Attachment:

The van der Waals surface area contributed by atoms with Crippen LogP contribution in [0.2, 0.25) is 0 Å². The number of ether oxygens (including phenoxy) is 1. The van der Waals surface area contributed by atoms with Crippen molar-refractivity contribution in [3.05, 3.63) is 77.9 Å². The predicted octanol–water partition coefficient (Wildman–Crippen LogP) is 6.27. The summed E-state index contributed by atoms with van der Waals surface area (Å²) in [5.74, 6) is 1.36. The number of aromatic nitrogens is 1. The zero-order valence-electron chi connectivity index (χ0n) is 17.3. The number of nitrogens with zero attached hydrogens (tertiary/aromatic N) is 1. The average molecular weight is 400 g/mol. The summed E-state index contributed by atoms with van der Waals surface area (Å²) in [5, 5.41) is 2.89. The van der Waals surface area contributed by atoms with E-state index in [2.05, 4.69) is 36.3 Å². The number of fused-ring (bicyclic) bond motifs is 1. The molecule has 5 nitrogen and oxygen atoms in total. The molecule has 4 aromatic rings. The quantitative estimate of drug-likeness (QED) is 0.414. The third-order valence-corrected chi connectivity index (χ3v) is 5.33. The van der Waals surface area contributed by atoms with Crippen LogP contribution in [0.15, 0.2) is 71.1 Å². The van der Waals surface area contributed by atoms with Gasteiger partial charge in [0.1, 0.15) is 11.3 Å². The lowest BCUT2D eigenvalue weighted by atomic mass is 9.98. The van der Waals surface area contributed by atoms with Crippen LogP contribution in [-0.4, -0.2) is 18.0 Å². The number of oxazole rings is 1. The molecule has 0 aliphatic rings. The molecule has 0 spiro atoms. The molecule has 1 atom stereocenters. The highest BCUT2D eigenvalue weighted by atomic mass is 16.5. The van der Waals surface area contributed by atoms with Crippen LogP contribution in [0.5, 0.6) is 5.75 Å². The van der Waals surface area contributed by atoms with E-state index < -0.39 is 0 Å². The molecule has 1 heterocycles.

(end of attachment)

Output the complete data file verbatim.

The van der Waals surface area contributed by atoms with Crippen LogP contribution in [0.2, 0.25) is 0 Å². The number of ether oxygens (including phenoxy) is 1. The van der Waals surface area contributed by atoms with Crippen molar-refractivity contribution in [3.05, 3.63) is 77.9 Å². The predicted octanol–water partition coefficient (Wildman–Crippen LogP) is 6.27. The summed E-state index contributed by atoms with van der Waals surface area (Å²) in [5.74, 6) is 1.36. The number of aromatic nitrogens is 1. The zero-order valence-electron chi connectivity index (χ0n) is 17.3. The number of nitrogens with zero attached hydrogens (tertiary/aromatic N) is 1. The average molecular weight is 400 g/mol. The summed E-state index contributed by atoms with van der Waals surface area (Å²) in [5, 5.41) is 2.89. The van der Waals surface area contributed by atoms with E-state index in [2.05, 4.69) is 36.3 Å². The number of fused-ring (bicyclic) bond motifs is 1. The molecule has 5 nitrogen and oxygen atoms in total. The molecule has 4 aromatic rings. The quantitative estimate of drug-likeness (QED) is 0.414. The third-order valence-corrected chi connectivity index (χ3v) is 5.33. The van der Waals surface area contributed by atoms with Crippen LogP contribution in [0.15, 0.2) is 71.1 Å². The van der Waals surface area contributed by atoms with Gasteiger partial charge in [0.1, 0.15) is 11.3 Å². The lowest BCUT2D eigenvalue weighted by atomic mass is 9.98. The van der Waals surface area contributed by atoms with Crippen LogP contribution in [-0.4, -0.2) is 18.0 Å². The number of oxazole rings is 1. The molecule has 0 aliphatic rings. The molecule has 0 spiro atoms. The molecule has 1 atom stereocenters. The highest BCUT2D eigenvalue weighted by atomic mass is 16.5. The van der Waals surface area contributed by atoms with Crippen LogP contribution in [0.5, 0.6) is 5.75 Å². The van der Waals surface area contributed by atoms with E-state index < -0.39 is 0 Å². The molecule has 1 heterocycles.